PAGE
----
"the infighting over homosexuality means that for the 77 million Anglicans worldwide, more important than the Resurrection, the Crucifixion, the Virgin Birth and the Trinity is what one person does in bed with another"
Unfortunately, it has to be acknowledged, sometimes some Anglican leaders have framed the matter in a way which lends itself to this particular characterization. But these words are offered as a statement covering all ways of framing the matter.
Here is another way.
It has been important for Anglicans that their leaders live in accordance with God's revealed will, including God's will for sexual relationships. This has meant that our leaders have been married or single. It has meant that "what one person does in bed with another" has been important: adultery, being blunt, has been a sackable offence. Moreover, so important has "what one person does in bed with another" been, that notwithstanding huge social changes in Western society, in the particular instance of adultery, I can think of no Anglican church, even in the West, which has lessened its expectations enshrined in things such as canons or codes of ethics of what is important in this aspect of living. I can think of no other profession/vocation/job in which adultery is a sackable offence. God's revealed will trumps changing social mores and social distinctions between "public" and "private" behaviour.
In short, it is important to Anglicans what God's revealed will is. From that revealed will has flowed out beliefs in Resurrection, Crucifixion (significance thereof), Virgin Birth, and the Trinity. Concerning that revealed will, there is now a huge question about whether we understand it correctly in respect of human relationships. The answer to that question is not inconsequential, as Ruth's statement implies. We are not solely talking about whether the church may take up a tolerant attitude in general terms to "what one person does in bed with another" (compared, say, to becoming some kind of intrusive moral watchdog for society). We are talking about whether a traditional, long-standing expectation that bishops and clergy (at least) should be married or single, or otherwise. That is an important matter. I think the matter deserves more credence than Ruth gives it here.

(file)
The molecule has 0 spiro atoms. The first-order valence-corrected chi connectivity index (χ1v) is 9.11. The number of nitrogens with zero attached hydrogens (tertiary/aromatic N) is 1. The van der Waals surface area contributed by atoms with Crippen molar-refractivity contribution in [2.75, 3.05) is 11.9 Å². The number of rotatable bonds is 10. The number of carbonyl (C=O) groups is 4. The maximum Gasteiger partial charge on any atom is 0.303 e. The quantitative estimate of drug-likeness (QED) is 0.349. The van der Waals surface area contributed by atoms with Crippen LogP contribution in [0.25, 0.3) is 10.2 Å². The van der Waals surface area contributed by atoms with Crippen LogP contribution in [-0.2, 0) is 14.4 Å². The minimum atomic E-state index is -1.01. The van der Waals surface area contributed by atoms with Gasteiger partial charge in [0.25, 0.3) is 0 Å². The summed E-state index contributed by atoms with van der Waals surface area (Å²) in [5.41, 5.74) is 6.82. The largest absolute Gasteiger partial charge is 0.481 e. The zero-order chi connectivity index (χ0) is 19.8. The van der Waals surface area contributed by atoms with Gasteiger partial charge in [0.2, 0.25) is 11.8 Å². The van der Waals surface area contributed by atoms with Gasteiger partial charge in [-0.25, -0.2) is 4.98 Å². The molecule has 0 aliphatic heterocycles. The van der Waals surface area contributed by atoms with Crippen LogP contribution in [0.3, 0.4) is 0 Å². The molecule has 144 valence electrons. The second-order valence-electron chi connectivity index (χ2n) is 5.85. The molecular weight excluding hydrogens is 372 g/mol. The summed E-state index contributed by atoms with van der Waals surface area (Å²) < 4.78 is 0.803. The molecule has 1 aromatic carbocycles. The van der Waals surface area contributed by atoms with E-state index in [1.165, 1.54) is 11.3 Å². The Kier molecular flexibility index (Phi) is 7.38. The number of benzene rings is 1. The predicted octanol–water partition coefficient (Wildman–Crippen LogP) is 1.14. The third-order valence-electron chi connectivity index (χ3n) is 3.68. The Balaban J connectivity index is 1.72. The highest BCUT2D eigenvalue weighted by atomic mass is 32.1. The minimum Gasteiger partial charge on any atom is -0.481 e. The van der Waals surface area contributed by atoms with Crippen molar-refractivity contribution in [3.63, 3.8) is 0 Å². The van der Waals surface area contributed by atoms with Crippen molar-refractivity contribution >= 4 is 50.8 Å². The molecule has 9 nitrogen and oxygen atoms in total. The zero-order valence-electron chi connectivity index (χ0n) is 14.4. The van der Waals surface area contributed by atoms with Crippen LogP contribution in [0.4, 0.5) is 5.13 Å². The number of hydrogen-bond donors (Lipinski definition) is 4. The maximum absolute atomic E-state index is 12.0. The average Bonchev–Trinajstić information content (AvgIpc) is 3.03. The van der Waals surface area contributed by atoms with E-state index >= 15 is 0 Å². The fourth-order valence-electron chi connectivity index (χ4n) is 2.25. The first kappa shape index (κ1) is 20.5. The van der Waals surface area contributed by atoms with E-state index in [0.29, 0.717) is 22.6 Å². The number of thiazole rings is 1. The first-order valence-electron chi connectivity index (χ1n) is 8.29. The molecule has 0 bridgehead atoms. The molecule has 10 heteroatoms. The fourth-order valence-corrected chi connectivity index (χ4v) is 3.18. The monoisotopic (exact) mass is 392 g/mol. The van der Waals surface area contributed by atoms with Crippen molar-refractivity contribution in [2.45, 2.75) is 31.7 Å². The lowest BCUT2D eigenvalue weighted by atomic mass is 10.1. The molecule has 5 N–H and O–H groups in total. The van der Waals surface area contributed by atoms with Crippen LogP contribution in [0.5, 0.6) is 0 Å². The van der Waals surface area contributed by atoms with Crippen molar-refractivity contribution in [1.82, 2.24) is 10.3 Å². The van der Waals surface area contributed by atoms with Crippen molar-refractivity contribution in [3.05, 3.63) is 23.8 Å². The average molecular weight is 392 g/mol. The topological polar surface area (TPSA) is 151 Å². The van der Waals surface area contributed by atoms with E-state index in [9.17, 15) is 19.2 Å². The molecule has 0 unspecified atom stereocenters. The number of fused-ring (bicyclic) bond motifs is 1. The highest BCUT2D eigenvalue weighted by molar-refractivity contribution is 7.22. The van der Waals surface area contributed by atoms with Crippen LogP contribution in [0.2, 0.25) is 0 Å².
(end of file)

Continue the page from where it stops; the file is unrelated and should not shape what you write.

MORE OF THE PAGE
There. I have said my piece about what disappoints me in that post!
Let me conclude on a more positive note: if we might give proper credence to both 'liberal' and 'conservative' approaches to the matter at hand, approaches, that is, that are respectful of both people and the church's teaching, then I agree with Ruth Gledhill's broad aspiration when she writes:
"If the Liberal Democrats and the Conservatives can do it in Britain, surely the liberals and conservatives in the Christian world can form some sort of coalition to bring new leadership to the Anglican morass. They must put their differences behind them, for the sake of God, themselves and the common good."
We need "new leadership". Our differences are now too entrenched (IMHO) to think that we are going to finding a point in dialogue when one side will wake up and realise the other side has been right all along. It would be good to find a way to "put their differences behind them".
I am not sure, myself, how this might be done. And I am unclear that the word "surely" applies in the phrase "surely the liberals and conservatives in the Christian world can form some sort of coalition to bring new leadership to the Anglican morass".
In fact a voice in my head reminds me that resorting to the word "surely" in an argument is a sign that the opposite applies. The presumed state of affairs is in fact "unsure"!
PS In thoughtful juxtaposition, you might care to read Walter Russell Mead's latest.
PPS None other than Albert Mohler joins the fray and flays Ruth's argument. But Ruth is sticking to her guns according to this Tweet: "The eminently respectable Albert Mohler admonishes me. I stand by what I wrote. http://bit.ly/djUcLZ"